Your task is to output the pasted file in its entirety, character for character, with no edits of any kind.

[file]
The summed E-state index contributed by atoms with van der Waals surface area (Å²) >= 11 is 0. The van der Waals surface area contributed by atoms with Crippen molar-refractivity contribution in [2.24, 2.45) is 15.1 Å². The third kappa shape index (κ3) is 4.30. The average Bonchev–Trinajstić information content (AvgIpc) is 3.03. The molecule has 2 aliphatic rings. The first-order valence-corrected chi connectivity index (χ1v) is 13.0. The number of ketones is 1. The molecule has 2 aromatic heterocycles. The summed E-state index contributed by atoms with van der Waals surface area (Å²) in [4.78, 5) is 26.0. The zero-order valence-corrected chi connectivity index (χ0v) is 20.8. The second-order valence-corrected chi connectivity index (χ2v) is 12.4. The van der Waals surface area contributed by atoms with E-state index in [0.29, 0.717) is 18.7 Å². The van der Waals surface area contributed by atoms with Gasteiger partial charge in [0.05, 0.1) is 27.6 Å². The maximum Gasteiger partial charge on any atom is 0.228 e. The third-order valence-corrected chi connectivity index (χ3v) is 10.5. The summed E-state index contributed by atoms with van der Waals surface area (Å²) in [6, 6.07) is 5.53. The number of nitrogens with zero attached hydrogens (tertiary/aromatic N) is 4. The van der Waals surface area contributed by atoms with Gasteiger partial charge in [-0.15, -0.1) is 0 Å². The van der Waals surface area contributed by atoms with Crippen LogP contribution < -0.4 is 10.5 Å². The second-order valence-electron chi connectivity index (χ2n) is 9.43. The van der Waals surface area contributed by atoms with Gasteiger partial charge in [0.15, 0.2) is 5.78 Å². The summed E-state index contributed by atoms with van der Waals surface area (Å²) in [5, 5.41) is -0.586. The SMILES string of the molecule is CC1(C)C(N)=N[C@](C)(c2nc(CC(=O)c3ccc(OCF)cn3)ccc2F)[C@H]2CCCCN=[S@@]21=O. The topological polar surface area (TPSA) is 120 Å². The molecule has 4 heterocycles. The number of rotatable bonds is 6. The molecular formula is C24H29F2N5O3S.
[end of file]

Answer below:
The summed E-state index contributed by atoms with van der Waals surface area (Å²) >= 11 is 0. The van der Waals surface area contributed by atoms with Crippen molar-refractivity contribution in [2.24, 2.45) is 15.1 Å². The third kappa shape index (κ3) is 4.30. The average Bonchev–Trinajstić information content (AvgIpc) is 3.03. The molecule has 2 aliphatic rings. The first-order valence-corrected chi connectivity index (χ1v) is 13.0. The number of ketones is 1. The molecule has 2 aromatic heterocycles. The summed E-state index contributed by atoms with van der Waals surface area (Å²) in [4.78, 5) is 26.0. The zero-order valence-corrected chi connectivity index (χ0v) is 20.8. The second-order valence-corrected chi connectivity index (χ2v) is 12.4. The van der Waals surface area contributed by atoms with E-state index in [0.29, 0.717) is 18.7 Å². The van der Waals surface area contributed by atoms with Gasteiger partial charge in [0.05, 0.1) is 27.6 Å². The maximum Gasteiger partial charge on any atom is 0.228 e. The third-order valence-corrected chi connectivity index (χ3v) is 10.5. The summed E-state index contributed by atoms with van der Waals surface area (Å²) in [6, 6.07) is 5.53. The number of nitrogens with zero attached hydrogens (tertiary/aromatic N) is 4. The van der Waals surface area contributed by atoms with Gasteiger partial charge in [-0.15, -0.1) is 0 Å². The van der Waals surface area contributed by atoms with Crippen LogP contribution < -0.4 is 10.5 Å². The second-order valence-electron chi connectivity index (χ2n) is 9.43. The van der Waals surface area contributed by atoms with Gasteiger partial charge in [0.15, 0.2) is 5.78 Å². The summed E-state index contributed by atoms with van der Waals surface area (Å²) in [5, 5.41) is -0.586. The SMILES string of the molecule is CC1(C)C(N)=N[C@](C)(c2nc(CC(=O)c3ccc(OCF)cn3)ccc2F)[C@H]2CCCCN=[S@@]21=O. The topological polar surface area (TPSA) is 120 Å². The molecule has 4 heterocycles. The number of rotatable bonds is 6. The molecular formula is C24H29F2N5O3S.